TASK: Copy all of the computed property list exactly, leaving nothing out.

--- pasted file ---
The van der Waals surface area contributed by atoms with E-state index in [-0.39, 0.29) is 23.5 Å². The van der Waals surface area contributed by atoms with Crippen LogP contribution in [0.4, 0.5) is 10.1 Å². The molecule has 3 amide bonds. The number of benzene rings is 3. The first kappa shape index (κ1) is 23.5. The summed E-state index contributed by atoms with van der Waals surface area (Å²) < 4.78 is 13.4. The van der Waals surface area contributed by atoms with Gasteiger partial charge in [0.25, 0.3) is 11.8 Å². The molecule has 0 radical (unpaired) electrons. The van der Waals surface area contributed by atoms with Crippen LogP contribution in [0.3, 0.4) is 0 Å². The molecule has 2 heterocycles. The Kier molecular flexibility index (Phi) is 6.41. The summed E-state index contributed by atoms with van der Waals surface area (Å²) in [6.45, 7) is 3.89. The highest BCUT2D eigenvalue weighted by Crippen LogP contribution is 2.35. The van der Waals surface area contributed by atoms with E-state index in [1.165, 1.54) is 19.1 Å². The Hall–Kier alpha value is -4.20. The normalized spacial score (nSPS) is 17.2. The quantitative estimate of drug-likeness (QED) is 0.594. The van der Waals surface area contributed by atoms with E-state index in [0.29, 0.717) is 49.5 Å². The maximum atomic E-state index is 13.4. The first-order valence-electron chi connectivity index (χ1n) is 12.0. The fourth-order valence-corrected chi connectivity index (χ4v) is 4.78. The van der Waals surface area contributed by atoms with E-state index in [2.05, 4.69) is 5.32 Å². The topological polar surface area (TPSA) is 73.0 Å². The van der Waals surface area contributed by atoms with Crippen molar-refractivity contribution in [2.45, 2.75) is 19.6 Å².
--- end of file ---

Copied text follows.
The van der Waals surface area contributed by atoms with E-state index in [-0.39, 0.29) is 23.5 Å². The van der Waals surface area contributed by atoms with Crippen LogP contribution in [0.4, 0.5) is 10.1 Å². The molecule has 3 amide bonds. The number of benzene rings is 3. The first kappa shape index (κ1) is 23.5. The summed E-state index contributed by atoms with van der Waals surface area (Å²) < 4.78 is 13.4. The van der Waals surface area contributed by atoms with Gasteiger partial charge in [0.25, 0.3) is 11.8 Å². The molecule has 0 radical (unpaired) electrons. The van der Waals surface area contributed by atoms with Crippen LogP contribution in [0.3, 0.4) is 0 Å². The molecule has 2 heterocycles. The Kier molecular flexibility index (Phi) is 6.41. The summed E-state index contributed by atoms with van der Waals surface area (Å²) in [6.45, 7) is 3.89. The highest BCUT2D eigenvalue weighted by Crippen LogP contribution is 2.35. The van der Waals surface area contributed by atoms with E-state index in [1.165, 1.54) is 19.1 Å². The Hall–Kier alpha value is -4.20. The normalized spacial score (nSPS) is 17.2. The quantitative estimate of drug-likeness (QED) is 0.594. The van der Waals surface area contributed by atoms with E-state index in [0.29, 0.717) is 49.5 Å². The maximum atomic E-state index is 13.4. The first-order valence-electron chi connectivity index (χ1n) is 12.0. The fourth-order valence-corrected chi connectivity index (χ4v) is 4.78. The van der Waals surface area contributed by atoms with E-state index in [2.05, 4.69) is 5.32 Å². The topological polar surface area (TPSA) is 73.0 Å². The van der Waals surface area contributed by atoms with Crippen molar-refractivity contribution in [2.45, 2.75) is 19.6 Å².